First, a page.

title: Where do I get my non-regular types?
date: 2009-04-25
tags: haskell
sourcelink: This post is literate Haskell, click here to download the source code.
> -- IGNORE
> {-# LANGUAGE Rank2Types #-}
> {-# LANGUAGE ImplicitParams #-}
> import Control.Applicative
Friday I wrote about the type
> data FunList a b
> = Done b
> | More a (FunList a (a -> b))
Where did this type come from? What can you use it for?
The story starts with another way of constructing @FunList@s, besides @pure@.
For contrast I will call it 'impure'.
> impure :: a -> FunList a a
> impure a = More a (Done id)
I claim that ''any'' FunList can be written in the form
]> pure b <*> impure a__1 <*> impure a__2 <*> ...
for some @b@ and @a__1@, @a__2@, etc. In other words, @impure@ and @Applicative@ are all that you need.
The following function converts a FunList to the above form, where @impure@ and the @Applicative@ instance are left as parameters:
> withImpure :: Applicative f => (a -> f a) -> FunList a b -> f b
> withImpure imp (Done b) = pure b
> withImpure imp (More a f) = withImpure imp f <*> imp a
If you use this with the Applicative instance from last time you will find that @getAs . withImpure impure = reverse . getAs@!, I have written a reverse function without realizing it. Since this time we ''don't'' want to reverse the list, I am going to turn the Applicative instance around for this post:
> instance Applicative (FunList a) where
> pure = Done
> c <*> Done b = fmap ($b) c
> c <*> More a z = More a ((.) <$> c <*> z)
To support my claim above I need to prove that @withImpure impure = id@. This is a simple exercise in proof by induction. First of, we have that
]> withImpure impure (Done b) = pure b = Done b
Now assume that the theorem holds for @z@, i.e. @withImpure impure z = z@. Then
]> withImpure impure (More a z)
]> = withImpure impure z <*> impure a
]> = z <*> impure a -- by induction hypotheis
]> = z <*> More a (Done id)
]> = More a ((.) <$> z <*> Done id)
]> = More a (fmap ($id) (fmap (.) z))
]> = More a (fmap (.id) z)
]> = More a z
By induction @withImpure impure z = z@ for all @z@.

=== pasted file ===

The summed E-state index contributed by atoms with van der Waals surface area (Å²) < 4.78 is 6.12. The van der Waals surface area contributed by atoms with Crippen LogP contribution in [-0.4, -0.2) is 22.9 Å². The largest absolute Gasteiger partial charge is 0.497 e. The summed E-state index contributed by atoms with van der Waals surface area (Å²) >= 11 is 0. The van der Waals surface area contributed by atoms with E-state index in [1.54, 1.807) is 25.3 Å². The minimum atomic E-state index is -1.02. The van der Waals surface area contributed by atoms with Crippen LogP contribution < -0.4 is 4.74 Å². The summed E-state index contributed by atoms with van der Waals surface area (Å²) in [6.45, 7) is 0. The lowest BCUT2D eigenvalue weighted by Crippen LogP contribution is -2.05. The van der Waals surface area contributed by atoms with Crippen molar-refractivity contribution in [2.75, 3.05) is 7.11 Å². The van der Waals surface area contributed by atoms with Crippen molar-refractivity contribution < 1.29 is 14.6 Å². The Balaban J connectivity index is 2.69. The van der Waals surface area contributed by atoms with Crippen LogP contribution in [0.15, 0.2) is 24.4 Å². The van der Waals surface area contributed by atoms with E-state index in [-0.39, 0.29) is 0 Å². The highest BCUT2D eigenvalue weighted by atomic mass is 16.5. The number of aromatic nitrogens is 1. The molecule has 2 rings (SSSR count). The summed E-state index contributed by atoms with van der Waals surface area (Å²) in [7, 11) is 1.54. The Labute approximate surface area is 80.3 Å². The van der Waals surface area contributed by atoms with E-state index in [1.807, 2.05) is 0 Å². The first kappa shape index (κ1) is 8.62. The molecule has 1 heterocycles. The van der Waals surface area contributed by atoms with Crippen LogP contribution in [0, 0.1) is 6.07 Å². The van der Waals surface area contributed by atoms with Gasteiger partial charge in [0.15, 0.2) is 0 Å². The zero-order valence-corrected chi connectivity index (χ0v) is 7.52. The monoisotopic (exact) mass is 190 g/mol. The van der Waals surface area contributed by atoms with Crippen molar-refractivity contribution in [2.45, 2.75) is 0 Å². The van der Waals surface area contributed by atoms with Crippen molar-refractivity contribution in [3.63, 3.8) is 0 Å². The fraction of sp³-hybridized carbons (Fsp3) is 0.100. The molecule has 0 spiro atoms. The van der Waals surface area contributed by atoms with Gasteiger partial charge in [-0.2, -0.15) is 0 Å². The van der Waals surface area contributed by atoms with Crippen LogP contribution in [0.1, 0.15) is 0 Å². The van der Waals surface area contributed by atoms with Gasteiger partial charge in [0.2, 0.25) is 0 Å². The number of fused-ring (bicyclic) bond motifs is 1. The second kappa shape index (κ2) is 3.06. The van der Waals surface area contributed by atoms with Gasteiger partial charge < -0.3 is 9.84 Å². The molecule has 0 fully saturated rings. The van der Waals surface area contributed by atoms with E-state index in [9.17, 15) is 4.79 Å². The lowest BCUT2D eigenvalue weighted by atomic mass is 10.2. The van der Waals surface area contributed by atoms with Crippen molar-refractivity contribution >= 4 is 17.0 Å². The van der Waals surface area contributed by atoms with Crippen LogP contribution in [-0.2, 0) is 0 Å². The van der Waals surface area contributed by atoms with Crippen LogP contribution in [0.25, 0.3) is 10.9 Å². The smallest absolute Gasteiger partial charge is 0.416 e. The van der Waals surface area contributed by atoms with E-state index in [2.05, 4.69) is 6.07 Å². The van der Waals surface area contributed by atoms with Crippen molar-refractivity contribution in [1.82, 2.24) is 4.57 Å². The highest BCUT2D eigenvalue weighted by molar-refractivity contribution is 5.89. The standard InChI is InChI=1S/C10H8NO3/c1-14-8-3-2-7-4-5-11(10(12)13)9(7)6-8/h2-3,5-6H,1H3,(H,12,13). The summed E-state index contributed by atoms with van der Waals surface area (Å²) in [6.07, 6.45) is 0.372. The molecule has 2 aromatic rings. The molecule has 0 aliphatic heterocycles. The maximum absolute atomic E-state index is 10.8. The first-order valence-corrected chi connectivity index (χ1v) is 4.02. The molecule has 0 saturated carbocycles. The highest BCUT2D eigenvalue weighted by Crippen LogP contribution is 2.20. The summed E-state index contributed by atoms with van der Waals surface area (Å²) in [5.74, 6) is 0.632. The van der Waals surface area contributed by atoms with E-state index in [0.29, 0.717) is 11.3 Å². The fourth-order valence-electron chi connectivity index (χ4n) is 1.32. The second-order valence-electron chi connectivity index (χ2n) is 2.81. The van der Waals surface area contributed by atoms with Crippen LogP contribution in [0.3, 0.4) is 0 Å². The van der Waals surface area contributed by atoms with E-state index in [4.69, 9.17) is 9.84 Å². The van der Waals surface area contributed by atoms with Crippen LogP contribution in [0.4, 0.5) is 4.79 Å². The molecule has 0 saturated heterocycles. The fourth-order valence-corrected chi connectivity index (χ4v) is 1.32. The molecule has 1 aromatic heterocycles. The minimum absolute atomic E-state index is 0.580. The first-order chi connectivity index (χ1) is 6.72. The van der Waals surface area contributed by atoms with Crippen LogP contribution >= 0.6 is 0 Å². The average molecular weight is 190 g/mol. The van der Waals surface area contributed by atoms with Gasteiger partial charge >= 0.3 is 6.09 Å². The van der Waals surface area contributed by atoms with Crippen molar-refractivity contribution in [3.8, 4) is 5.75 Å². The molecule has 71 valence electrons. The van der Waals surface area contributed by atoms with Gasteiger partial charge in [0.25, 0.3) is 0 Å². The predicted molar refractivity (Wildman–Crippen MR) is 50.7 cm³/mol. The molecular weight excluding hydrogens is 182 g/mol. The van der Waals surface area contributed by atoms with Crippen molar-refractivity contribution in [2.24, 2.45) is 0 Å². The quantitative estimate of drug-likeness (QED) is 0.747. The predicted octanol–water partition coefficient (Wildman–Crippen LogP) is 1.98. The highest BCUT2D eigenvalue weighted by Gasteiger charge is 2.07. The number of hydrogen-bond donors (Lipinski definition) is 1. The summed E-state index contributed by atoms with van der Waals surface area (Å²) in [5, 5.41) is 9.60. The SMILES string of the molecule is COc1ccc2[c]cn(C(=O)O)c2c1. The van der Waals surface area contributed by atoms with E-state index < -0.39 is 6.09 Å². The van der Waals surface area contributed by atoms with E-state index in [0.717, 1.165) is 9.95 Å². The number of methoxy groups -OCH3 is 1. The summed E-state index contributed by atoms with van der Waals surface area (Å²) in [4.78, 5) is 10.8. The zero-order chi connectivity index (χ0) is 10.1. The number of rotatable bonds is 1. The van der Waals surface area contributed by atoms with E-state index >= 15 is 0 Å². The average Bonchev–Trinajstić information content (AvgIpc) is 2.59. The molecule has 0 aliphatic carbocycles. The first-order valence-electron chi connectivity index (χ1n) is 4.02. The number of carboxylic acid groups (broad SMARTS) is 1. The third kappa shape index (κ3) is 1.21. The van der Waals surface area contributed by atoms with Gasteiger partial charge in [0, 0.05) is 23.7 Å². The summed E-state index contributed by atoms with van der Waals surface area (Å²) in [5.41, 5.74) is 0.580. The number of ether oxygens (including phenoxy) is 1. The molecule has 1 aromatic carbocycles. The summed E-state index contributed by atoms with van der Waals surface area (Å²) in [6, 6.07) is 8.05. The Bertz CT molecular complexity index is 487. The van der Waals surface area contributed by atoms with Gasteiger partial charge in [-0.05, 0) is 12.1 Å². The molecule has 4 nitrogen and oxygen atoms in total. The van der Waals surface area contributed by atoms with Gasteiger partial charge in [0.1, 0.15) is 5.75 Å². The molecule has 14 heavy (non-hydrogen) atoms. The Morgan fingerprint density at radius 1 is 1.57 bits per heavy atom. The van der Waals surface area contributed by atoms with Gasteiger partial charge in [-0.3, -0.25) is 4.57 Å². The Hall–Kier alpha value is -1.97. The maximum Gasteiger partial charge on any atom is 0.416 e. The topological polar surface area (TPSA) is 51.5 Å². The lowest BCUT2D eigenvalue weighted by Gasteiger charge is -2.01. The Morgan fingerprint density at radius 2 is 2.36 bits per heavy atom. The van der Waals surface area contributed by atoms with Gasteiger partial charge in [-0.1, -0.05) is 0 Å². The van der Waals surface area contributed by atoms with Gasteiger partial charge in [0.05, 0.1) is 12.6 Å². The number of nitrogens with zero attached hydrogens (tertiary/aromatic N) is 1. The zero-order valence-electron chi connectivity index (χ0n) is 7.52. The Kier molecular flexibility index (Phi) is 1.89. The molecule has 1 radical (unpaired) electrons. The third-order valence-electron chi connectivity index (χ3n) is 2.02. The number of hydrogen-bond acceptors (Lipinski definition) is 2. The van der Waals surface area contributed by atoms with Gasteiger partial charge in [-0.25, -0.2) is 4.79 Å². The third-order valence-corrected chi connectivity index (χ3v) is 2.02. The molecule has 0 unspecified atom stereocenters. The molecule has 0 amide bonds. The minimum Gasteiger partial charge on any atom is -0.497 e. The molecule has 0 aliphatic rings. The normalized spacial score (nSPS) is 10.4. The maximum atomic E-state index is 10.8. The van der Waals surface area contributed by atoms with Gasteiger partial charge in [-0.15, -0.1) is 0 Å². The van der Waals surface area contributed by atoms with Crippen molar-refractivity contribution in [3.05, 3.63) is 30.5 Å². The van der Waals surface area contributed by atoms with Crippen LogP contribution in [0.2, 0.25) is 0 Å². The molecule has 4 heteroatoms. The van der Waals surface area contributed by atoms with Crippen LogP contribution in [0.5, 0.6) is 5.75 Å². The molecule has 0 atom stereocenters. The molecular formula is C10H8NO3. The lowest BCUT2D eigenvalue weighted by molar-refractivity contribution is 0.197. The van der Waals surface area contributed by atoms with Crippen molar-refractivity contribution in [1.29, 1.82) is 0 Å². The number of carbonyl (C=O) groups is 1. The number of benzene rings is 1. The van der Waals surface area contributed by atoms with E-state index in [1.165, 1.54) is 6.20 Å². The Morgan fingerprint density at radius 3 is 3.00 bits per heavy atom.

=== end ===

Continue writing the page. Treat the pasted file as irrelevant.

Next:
I actually came upon FunList from the other direction.
I started with the higher order type
> type ApplicativeFunList a b = forall f. Applicative f => (a -> f a) -> f b
An ApplicativeFunList is a function of the form @\imp -> applicativeStuff@. Since the applicativeStuff has to work for ''any'' applicative functor it can only use operations from that class in addition to the @imp@ argument. Because of the Applicative laws, things like @anything <*> pure x@ are the same as @($x) <$> anything@, so the only interesting functions of this form are
]> \imp -> pure b
]> \imp -> pure b <*> imp a__1
]> \imp -> pure b <*> imp a__1 <*> imp a__2
]> -- etc.
Which is precisely what a @FunList@ can represent!
Indeed, we can convert any FunList to an ApplicativeFunList, and back again:
> toAFL :: FunList a b -> ApplicativeFunList a b
> toAFL fl imp = withImpure imp fl
>
> fromAFL :: ApplicativeFunList a b -> FunList a b
> fromAFL afl = afl impure
We already know that @fromAFL . toAFL = withImpure impure = id@. The other way around, I claim (but do not prove yet) that @toAFL . fromAFL = id@. Hence, @FunList@ and @ApplicativeFunList@ are isomorphic!
> -- HIDDEN
> -- this is stuff from the previous post, see http://twanvl.nl/blog/haskell/non-regular1.lhs
>
> instance Functor (FunList a) where
> fmap f (Done b) = Done (f b)
> fmap f (More a z) = More a (fmap (f .) z)
>
> -- reverse instance is above
> {-
> instance Applicative (FunList a) where
> pure = Done
> c <*> Done b = fmap ($b) c
> c <*> More a z = More a ((.) <$> c <*> z)
> -}
>
> -- for testing purposes
> t1 = More 1 $ More 2 $ More 2 $ More 3 $ Done (,,,)
>
> getB :: FunList a b -> b
> getB (Done b) = b
> getB (More a z) = getB z a
>
> getAs :: FunList a b -> [a]
> getAs (Done _) = []
> getAs (More a z) = a : getAs z